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National Planning Authority planning reprioritisation of approved development plan

The National Planning Authority (NPA) has unveiled plans to carry out reprioritization within the approved National Development Plan 3 by the end of this month. The revised National Development Plan will focus on Small and Medium enterprises and industrialization as a benchmark for economic recovery. The review of the NDP III is in response to the COVID-19 shocks.

Uganda’s economy grew by only 3% in the calendar year 2020 up from the historical averages of 6% on account of the deadly Covid-19 pandemic.

But with the battle against the pandemic intensifying coupled with the low economic activity, the National Planning Authority has declared its responsive position to manage national development by reprioritizing specific programs within the National development plan III.

Dr. Abraham Muwanguzi the Manager science and technology department National Planning Authority says they will be shifting implementation of different interventions;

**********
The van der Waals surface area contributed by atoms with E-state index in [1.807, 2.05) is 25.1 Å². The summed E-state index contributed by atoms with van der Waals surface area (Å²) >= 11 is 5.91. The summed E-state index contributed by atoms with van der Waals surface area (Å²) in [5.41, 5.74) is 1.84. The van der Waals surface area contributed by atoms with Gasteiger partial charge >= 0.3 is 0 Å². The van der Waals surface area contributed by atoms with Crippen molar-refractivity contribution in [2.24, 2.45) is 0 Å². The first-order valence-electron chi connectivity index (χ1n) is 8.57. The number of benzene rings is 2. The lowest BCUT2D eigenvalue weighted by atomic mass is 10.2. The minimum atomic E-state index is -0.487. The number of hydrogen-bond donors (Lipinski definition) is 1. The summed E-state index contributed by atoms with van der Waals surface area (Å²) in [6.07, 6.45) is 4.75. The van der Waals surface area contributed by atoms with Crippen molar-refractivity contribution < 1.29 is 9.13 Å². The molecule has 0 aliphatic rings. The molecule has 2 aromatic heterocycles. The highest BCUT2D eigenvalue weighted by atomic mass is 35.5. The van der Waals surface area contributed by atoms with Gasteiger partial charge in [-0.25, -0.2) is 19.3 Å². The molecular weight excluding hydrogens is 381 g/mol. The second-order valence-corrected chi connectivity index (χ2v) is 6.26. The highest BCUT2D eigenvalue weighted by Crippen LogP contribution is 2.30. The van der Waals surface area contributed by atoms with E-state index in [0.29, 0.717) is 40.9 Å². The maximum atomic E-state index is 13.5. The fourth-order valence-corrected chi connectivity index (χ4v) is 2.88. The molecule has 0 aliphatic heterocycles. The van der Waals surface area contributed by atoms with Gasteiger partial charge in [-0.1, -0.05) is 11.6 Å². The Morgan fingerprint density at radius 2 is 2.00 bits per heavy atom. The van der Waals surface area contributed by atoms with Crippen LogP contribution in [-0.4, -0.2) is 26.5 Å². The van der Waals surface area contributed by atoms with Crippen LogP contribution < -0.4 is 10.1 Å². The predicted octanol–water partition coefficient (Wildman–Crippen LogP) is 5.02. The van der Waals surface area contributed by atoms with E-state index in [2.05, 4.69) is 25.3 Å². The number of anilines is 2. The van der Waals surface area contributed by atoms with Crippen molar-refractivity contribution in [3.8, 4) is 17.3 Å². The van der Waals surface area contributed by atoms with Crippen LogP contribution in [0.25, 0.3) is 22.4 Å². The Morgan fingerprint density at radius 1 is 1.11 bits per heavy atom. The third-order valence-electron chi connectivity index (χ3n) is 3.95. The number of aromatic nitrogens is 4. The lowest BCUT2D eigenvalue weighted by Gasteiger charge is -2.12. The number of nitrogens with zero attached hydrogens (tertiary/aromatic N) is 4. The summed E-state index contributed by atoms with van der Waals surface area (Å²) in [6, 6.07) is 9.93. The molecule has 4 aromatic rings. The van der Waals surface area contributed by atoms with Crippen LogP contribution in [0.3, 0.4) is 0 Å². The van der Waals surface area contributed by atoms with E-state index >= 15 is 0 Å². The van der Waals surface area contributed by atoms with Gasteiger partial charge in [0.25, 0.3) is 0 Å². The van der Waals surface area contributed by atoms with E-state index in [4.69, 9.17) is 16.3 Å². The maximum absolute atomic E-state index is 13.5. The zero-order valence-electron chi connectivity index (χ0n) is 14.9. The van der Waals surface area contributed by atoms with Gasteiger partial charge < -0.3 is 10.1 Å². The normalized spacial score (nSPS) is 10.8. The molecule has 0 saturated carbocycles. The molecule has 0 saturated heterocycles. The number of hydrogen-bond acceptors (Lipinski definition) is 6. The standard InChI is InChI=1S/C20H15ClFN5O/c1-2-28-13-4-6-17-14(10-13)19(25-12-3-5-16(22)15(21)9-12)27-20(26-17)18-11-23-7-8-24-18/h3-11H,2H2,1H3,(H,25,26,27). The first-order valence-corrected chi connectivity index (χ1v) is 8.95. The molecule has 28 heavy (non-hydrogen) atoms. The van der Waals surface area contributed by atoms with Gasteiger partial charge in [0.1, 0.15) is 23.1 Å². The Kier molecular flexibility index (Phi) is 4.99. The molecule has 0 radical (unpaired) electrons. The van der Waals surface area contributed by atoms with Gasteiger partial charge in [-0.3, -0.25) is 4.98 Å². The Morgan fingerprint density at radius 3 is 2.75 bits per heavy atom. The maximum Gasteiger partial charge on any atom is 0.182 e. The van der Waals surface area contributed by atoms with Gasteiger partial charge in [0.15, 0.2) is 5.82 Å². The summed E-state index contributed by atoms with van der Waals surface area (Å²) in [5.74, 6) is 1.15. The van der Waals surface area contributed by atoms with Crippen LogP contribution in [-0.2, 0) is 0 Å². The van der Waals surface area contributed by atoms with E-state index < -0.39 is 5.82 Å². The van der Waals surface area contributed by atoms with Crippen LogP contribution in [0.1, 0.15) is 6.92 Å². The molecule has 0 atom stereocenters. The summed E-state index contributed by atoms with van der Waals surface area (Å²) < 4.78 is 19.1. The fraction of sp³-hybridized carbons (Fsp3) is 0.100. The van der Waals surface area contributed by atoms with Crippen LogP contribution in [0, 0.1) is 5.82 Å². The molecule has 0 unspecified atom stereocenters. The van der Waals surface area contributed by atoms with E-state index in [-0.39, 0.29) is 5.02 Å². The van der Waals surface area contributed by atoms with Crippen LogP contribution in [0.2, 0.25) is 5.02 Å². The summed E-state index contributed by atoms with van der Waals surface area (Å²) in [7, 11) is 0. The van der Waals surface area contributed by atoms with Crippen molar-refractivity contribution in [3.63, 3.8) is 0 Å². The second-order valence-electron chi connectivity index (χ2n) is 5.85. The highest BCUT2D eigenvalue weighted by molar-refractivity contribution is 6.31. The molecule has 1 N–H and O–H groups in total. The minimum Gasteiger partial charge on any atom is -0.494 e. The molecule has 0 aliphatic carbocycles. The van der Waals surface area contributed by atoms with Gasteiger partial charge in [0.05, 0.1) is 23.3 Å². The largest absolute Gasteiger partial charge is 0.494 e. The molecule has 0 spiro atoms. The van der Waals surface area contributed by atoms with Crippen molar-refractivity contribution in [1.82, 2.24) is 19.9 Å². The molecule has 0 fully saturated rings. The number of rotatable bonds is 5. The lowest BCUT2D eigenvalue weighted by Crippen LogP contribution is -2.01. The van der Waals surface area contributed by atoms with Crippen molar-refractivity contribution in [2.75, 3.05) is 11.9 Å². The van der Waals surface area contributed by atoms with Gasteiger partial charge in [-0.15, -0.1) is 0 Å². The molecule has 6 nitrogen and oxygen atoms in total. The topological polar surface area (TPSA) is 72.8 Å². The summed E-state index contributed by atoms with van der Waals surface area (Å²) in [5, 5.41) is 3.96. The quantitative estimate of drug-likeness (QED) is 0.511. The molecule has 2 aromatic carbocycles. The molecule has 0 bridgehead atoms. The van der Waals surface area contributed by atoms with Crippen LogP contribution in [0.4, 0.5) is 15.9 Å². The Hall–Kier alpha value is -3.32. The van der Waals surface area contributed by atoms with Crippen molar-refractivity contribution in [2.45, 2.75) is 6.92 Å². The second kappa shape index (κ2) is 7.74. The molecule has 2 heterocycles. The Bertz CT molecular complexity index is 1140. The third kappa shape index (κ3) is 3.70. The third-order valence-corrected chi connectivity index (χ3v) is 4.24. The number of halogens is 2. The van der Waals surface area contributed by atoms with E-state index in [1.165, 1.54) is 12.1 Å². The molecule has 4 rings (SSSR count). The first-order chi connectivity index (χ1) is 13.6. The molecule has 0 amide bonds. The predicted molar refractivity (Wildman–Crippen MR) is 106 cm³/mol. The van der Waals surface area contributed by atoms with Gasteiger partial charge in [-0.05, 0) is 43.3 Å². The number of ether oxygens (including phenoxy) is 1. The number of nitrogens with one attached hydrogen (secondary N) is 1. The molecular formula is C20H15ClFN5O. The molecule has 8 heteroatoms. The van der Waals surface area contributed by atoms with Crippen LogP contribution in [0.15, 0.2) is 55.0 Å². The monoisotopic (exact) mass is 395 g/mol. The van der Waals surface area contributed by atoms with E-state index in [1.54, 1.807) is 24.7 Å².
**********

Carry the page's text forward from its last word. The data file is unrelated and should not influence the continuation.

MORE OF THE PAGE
“Most likely the end of this July, the new, not the new but the priorities that we are going to concentrate on, the NDP 3 will not be done away with but what will happen, will be the shifting in terms of implementation of different interventions and this will come out most likely the end of this month.”

He adds that the private sector could largely be affected by the reprioritization and thus called upon Ugandans to tighten.

“We should brace ourselves for the hard times because they are already here, the hard times are not yet to come, they are here. Especially in the business sector, the government has cut down on spending.”

The IMF and World bank project Ugandans economic growth at 4% for this calendar year 2021 while the National Planning Authority projects a 3.5% growth. But Dr. Fred Muhumuza, a senior economist at Makerere University notes that the indicators are good despite the uncertainty.

“As we have learnt from the past, I don’t want to put figures, what I would do, is pick the NPA figure of 3.5% and the IMF higher figure of 4% and say the growth for this calendar year will be between that interval we are yet to discover is life going to be normal.”

Recently, experts from the National Planning Authority came up with a model to monitor COVID 19 but economists disagree with the data provided.
Muhumuza says; “The criteria is unable to provide accurate data, for now. We can say that the economy is stable.”

Budget cuts of up to 40% have also been effected this financial year as part of the efforts to support critical programs that would propel the country to the path of recovery key among them being industrialization and support to Small and Medium Industries.

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